Rainbow Trust provides support for families who have a child with a serious illness, offering whole family support regardless of diagnosis. As DUCFS’s charity partner, we were lucky enough to have their executive team visit Durham in November to give a deeper insight to the important work they are doing. Below are extracts from Zillah Bingley’s (Rainbow Trust CEO) address in Durham.
What Rainbow Trust does:
‘A father said to me once, when you’re told that your child has an illness, that means they might die before you, you join the Club. It’s a club you didn’t know existed, it’s a club you’ve absolutely never wanted to be in, but when you’re in that club, you’re so pleased, there are other people. Because what you need is somebody that will walk alongside you all the way through the darkness until there’s light at the other end. And that’s what Rainbow Trust is.’
“Rainbow Trust employs workers to support families in whatever way they need throughout their child’s illness, and if the child dies, to support the family into bereavement. It sounds like a really easy thing to do to say we provide practical and emotional support, but the difference that we make in family lives every single day can be astounding.”
The support that family support workers give:
“People looking at your life before your child gets ill see a snow globe. It looks perfect, everything looks fine. And then the illness comes along, and it’s like somebody’s shaken up that snow globe and everything is all over the place. Everybody rallies around to help- of course they do, because that’s what they want to do. But really quickly, everything settles back down again and your life from the outside looks perfect. But only you know, that nothing’s where it was before. Only you know that everything in your life has changed forever. I think the biggest thing that the family support workers do is help families find their new normality, the normal they have before has gone from it forever.”
“The families that Rainbow Trust support are working hard every single day to build as many memories as they can, because they don’t know how long their children will live. They are having to try and cram a lifetime into what may be a very few short months. And because of you, and because of your support, those families will be able to make even more precious memories, and that is an enormously special thing.”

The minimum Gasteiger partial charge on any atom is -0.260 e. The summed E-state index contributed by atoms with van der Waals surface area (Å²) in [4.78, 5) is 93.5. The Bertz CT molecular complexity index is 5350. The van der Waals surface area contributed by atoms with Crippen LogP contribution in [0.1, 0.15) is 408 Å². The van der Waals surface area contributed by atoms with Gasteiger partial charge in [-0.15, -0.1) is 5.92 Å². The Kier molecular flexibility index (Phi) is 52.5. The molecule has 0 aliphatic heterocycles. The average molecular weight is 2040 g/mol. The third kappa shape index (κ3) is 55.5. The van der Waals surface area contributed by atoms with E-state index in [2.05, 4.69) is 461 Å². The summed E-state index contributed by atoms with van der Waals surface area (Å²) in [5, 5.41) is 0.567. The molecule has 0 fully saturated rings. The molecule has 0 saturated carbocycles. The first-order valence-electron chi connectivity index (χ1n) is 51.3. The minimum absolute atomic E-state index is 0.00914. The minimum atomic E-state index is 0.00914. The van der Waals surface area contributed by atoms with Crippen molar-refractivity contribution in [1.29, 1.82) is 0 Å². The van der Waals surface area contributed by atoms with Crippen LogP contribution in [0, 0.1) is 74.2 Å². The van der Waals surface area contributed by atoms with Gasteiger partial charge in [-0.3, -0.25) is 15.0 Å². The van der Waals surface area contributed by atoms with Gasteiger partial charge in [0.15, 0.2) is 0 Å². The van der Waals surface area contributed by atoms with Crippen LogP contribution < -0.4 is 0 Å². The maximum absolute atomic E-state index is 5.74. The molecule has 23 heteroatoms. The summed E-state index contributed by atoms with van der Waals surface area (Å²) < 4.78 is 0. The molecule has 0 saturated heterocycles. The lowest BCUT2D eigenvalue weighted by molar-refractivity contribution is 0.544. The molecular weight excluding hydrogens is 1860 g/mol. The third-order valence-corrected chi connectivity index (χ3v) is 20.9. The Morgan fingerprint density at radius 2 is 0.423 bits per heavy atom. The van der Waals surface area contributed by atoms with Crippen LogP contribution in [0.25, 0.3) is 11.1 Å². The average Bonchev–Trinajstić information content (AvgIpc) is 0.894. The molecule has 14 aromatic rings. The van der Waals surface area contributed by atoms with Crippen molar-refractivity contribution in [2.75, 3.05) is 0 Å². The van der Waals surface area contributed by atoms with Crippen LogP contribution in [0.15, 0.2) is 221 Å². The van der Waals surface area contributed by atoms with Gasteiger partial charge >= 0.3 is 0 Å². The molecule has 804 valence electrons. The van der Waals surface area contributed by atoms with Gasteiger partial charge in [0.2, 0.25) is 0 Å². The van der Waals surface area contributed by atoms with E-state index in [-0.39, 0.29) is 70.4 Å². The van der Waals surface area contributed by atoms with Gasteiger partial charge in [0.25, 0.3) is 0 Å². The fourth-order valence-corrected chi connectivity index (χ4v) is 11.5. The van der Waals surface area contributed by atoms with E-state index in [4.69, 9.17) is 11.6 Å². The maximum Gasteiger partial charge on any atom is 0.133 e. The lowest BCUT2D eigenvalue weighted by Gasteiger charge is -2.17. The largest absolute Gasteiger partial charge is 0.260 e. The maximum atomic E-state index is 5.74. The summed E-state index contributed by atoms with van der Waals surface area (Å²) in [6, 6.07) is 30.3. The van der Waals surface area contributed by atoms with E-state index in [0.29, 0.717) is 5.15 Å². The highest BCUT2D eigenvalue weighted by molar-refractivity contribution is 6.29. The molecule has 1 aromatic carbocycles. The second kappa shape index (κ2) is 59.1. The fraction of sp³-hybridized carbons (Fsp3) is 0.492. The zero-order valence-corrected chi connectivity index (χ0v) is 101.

Rainbow Trust’s work with siblings:
“We don’t want them having all this emotion bubbling up inside them until they don’t know what to do with it. So the work that the family support workers do with brothers and sisters is astounding. They just give them time to be children, which is so important. They give them time to have fun. They give them time to express themselves.”
“When you are told your child might day, everything stops. You want to do what is best for your sick child but you might have work, other children, other caring responsibilities. Suddenly, you need to work out how you’re going to juggle that. That’s where we come in. We can be really practical, we can help take brothers and sisters to school to make sure that their life chances aren’t adversely impacted by their siblings illness, we can give brothers and sisters time to talk to explain to them what’s happening.”
“A 15 year old girl one said to me, which was incredibly poignant, that the best place to cry is in the bathroom. “You can come out of the bathroom with a wet face and everyone just thinks you washed your face. Because I can’t tell my mum and dad how I’m feeling because I can’t add extra pressure to them. I can’t let them think that I’m not okay. I’ve got to be okay for them because they’ve got to be okay for my sister.” But when you’re 15 where do you go with those emotions? When you’re seven? Where do you go with those emotions.”
You can find more about Rainbow Trust’s work on their website.